Growing up, there was a long, heavy, somewhat ugly bookcase in the hall filled with books inherited from my grandfather's library, including his dusty (but smelling of that delightful old book smell!) Yale Shakespeare.
I really wanted to be smart. I wanted to prove I was smart--smarter than other people, smart to a superlative degree--one of the smartest. To my nine-year-old mind, Shakespeare was the epitome of intelligence, so naturally I decided I had to try to read it.
I wanted to begin with a play I had actually heard of, so naturally I chose Romeo and Juliet. I still remember some of the confusion I encountered trying to trudge through Elizabethan prose. It was so clearly beyond me, but I persevered for a surprisingly long time. I still remember reading the scene beginning "Gallop apace, you fiery-footed steeds." I was confused as to how she had ended up racing away on horses--I imagined her driving a chariot and running off somewhere, obviously in desperation to be with her true love. I must have given up not long afterwards because I don't remember much of anything else. I went back to my Madeleine L'Engle and L.M. Montgomery novels after that.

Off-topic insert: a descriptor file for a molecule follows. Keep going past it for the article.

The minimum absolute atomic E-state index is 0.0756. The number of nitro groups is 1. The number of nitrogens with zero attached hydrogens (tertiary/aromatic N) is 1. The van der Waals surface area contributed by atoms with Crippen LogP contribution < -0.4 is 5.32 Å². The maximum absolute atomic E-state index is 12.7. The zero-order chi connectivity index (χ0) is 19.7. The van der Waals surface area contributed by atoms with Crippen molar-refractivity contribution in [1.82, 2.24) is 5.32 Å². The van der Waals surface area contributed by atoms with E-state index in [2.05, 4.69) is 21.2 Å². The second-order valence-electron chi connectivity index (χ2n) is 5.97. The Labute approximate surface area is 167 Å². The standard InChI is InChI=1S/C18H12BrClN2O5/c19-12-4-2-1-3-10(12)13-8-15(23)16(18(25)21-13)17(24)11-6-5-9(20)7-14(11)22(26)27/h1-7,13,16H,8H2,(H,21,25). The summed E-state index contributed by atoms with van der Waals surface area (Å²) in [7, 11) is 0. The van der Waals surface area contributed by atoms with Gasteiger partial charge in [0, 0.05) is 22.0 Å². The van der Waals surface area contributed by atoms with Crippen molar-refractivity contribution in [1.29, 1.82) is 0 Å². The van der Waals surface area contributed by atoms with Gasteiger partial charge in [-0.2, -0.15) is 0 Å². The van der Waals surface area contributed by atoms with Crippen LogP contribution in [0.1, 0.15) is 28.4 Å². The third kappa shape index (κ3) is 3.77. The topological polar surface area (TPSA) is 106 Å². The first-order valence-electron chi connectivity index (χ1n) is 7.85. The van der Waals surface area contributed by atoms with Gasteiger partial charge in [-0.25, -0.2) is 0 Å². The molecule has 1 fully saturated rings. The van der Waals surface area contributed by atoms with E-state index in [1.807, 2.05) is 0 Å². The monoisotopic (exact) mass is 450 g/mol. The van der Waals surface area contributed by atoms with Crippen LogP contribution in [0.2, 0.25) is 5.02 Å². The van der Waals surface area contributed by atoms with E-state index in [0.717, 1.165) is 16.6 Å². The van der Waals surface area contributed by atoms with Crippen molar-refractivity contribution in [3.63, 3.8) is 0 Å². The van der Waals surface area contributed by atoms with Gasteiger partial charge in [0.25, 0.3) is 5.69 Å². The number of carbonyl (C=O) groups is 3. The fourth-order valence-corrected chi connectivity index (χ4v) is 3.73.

My mother got rid of the bookshelf a few years ago, and with it, most of the books. She felt no one was reading them anymore, and with all of the kids out of the house, likely no one was. But I miss it. I miss the rows of old books and wondering who had read them before. Their dated covers and crumbling pages seemed to hearken back to the richness of a past age, where I imagined people read with greater regularity and less distraction.